We would like to believe that any respectable financial advisor in Perth will steer clear of recommending one textbook investment approach. 

Every client has unique goals, characteristics and preferences. For this reason, we always advocate a personalised investment strategy that takes into account a long list of factors, including but certainly not limited to:

  • Age
  • Income
  • Short and long-term investment goals
  • Financial position
  • Risk tolerance
  • Knowledge and confidence

How does this wash out in asset allocation? Weighing up everything we’ve discussed, the resulting asset mix can be boiled down to three key concepts.

Wealth is built on a stable foundation

Strategic asset allocation aims to provide steady long-term returns. Every drop helps fill the bucket over five, 10, 20 or even 50 years. 

Market volatility can cause turbulence for even the most conservative and experienced investors. The advantage of holding strategic assets is that these disturbances are only ripples on the surface, not holes in the bucket.

A little risk can be healthy

Market conditions change quickly. Tactical asset allocation seeks to exploit that volatility. However, the same unpredictability can tank the value of assets before an investor has time to recover them.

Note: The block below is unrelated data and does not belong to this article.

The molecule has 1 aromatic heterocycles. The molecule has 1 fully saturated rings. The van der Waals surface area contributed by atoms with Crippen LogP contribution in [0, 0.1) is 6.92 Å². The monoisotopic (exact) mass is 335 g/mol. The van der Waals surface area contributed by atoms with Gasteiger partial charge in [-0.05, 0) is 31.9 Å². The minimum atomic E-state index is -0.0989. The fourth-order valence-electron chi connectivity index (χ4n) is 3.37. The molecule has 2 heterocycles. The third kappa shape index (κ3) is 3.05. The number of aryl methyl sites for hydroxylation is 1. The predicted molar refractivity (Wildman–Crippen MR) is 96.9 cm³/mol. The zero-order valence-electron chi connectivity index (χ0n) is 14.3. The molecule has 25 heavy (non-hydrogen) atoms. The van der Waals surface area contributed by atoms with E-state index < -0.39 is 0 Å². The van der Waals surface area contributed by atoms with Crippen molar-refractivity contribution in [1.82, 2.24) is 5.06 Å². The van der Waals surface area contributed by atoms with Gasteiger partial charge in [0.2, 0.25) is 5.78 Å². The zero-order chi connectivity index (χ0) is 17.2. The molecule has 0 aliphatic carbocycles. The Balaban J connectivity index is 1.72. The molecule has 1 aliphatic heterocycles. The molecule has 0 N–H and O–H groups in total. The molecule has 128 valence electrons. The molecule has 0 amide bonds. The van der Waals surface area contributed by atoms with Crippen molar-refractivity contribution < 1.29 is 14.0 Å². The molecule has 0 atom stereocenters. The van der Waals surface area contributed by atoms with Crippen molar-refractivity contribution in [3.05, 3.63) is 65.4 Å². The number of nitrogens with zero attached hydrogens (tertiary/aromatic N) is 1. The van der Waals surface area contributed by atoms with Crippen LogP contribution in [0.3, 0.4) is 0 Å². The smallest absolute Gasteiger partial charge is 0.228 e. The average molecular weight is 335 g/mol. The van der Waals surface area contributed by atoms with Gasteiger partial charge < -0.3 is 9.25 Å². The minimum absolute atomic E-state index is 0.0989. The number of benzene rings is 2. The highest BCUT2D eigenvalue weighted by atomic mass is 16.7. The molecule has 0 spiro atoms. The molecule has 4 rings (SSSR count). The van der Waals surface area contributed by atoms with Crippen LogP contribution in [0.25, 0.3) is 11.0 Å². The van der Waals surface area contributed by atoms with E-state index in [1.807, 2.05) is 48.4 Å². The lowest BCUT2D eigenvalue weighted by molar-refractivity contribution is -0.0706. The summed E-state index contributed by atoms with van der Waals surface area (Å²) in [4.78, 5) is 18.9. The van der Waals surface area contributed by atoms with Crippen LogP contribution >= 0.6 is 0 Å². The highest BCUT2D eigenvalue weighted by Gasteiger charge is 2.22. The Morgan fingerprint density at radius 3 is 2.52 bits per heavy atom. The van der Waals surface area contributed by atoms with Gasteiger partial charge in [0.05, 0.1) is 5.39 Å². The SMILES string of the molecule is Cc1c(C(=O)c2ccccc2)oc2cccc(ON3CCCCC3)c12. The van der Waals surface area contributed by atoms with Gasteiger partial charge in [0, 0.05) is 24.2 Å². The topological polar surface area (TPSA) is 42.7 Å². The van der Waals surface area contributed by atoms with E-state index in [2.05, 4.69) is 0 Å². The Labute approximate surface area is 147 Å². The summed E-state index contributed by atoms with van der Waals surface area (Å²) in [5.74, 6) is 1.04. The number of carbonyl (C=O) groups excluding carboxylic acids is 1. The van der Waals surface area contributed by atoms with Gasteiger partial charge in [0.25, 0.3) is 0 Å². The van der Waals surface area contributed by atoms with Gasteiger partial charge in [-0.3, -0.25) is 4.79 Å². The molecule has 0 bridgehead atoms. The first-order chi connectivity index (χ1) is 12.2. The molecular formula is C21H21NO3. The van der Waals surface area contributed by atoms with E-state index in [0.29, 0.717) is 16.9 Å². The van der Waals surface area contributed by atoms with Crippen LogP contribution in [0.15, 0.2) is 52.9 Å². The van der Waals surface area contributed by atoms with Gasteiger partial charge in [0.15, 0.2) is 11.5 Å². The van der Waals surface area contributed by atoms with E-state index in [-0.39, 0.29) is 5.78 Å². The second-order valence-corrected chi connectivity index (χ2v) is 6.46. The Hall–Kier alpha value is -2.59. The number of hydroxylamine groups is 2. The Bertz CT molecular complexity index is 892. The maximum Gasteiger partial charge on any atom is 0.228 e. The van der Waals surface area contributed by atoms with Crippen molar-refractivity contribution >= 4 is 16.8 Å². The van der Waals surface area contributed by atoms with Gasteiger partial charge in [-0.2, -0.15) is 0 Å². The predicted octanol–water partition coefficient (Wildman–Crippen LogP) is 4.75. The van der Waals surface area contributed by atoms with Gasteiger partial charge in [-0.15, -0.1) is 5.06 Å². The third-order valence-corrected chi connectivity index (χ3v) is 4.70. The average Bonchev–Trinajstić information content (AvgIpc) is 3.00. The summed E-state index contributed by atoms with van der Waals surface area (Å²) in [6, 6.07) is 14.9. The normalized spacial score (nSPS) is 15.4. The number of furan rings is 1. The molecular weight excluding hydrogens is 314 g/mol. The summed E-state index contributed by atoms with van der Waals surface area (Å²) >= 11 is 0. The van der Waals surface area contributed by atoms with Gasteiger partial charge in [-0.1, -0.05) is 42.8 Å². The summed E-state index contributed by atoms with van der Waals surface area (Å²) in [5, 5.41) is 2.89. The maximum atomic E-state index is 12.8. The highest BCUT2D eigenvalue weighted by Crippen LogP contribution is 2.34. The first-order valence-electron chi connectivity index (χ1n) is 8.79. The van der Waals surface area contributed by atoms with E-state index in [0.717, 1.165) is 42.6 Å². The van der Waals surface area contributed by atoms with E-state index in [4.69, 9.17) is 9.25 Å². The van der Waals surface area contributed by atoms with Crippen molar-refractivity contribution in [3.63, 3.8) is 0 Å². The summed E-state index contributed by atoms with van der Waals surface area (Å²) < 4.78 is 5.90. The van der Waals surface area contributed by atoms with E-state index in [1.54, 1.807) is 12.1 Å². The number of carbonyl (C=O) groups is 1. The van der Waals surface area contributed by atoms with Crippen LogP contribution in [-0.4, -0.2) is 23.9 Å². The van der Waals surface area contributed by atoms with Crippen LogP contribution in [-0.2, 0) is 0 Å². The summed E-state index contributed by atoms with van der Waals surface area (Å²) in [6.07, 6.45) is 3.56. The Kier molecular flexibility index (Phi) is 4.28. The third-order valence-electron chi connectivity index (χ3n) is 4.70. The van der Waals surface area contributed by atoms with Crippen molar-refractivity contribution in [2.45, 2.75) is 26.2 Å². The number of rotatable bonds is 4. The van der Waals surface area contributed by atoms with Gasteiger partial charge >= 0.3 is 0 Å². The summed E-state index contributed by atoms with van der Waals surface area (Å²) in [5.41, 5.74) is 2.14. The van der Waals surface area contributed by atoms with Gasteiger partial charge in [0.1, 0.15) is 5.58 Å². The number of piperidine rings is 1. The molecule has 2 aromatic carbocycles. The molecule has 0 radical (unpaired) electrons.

This is why we tend to recommend investment portfolios take on a strategic asset ‘shape’, with flexibility to allocate some capital to higher-risk investments if this strategy suits the client’s goals. Over time, that risky segment will likely shrink to stabilise the portfolio. But if you are still decades away from retirement, we are happy to have a conversation about risk and reward.

Don’t lose sight of your goals

When the share market is strong, it’s tempting to think the good times will last forever. The same goes for real estate, bonds or cash holdings. 

However, allocating assets based on external signals removes your goals from the equation. 

Wealth creation is highly individualised. While there are guidelines that can help you get informed about your portfolio, there are no hard and fast rules that say asset allocation depends on age or any other factor. 

There are also no shortcuts.

The best financial advisors in Perth aim for security and confidence, not flashy investment strategies that expose your nest egg to risk.

Get personalised advice from Perth’s best strategic financial planners

The bottom line is that financial planning is personal. No two scenarios or investment objectives are the same. 

As experienced financial planners, we help hardworking Australians develop strategies to achieve their financial goals, providing objective advice and long-term support.

Contact Empire Financial Group to discuss your investment goals with a strategic financial planner.